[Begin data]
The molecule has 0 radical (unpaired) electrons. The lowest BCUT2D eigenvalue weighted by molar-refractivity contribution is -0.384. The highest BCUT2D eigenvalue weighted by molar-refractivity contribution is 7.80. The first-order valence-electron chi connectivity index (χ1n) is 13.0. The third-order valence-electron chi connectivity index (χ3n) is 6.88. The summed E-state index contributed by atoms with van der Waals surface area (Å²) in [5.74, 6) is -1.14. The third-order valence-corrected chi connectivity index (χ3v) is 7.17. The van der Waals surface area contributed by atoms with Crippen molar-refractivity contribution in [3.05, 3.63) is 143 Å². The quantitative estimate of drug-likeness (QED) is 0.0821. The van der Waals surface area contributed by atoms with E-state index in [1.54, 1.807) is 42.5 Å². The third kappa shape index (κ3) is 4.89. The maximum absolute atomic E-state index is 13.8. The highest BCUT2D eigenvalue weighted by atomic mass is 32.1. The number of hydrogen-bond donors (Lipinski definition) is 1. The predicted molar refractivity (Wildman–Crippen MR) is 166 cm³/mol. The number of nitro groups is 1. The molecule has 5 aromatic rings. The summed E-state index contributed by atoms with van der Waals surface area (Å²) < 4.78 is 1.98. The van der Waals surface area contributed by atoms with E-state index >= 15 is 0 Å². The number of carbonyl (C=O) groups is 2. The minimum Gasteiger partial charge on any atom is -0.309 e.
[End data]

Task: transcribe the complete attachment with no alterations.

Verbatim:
The molecule has 0 radical (unpaired) electrons. The lowest BCUT2D eigenvalue weighted by molar-refractivity contribution is -0.384. The highest BCUT2D eigenvalue weighted by molar-refractivity contribution is 7.80. The first-order valence-electron chi connectivity index (χ1n) is 13.0. The third-order valence-electron chi connectivity index (χ3n) is 6.88. The summed E-state index contributed by atoms with van der Waals surface area (Å²) in [5.74, 6) is -1.14. The third-order valence-corrected chi connectivity index (χ3v) is 7.17. The van der Waals surface area contributed by atoms with Crippen molar-refractivity contribution in [3.05, 3.63) is 143 Å². The quantitative estimate of drug-likeness (QED) is 0.0821. The van der Waals surface area contributed by atoms with E-state index in [1.54, 1.807) is 42.5 Å². The third kappa shape index (κ3) is 4.89. The maximum absolute atomic E-state index is 13.8. The highest BCUT2D eigenvalue weighted by atomic mass is 32.1. The number of hydrogen-bond donors (Lipinski definition) is 1. The predicted molar refractivity (Wildman–Crippen MR) is 166 cm³/mol. The number of nitro groups is 1. The molecule has 5 aromatic rings. The summed E-state index contributed by atoms with van der Waals surface area (Å²) < 4.78 is 1.98. The van der Waals surface area contributed by atoms with E-state index >= 15 is 0 Å². The number of carbonyl (C=O) groups is 2. The minimum Gasteiger partial charge on any atom is -0.309 e.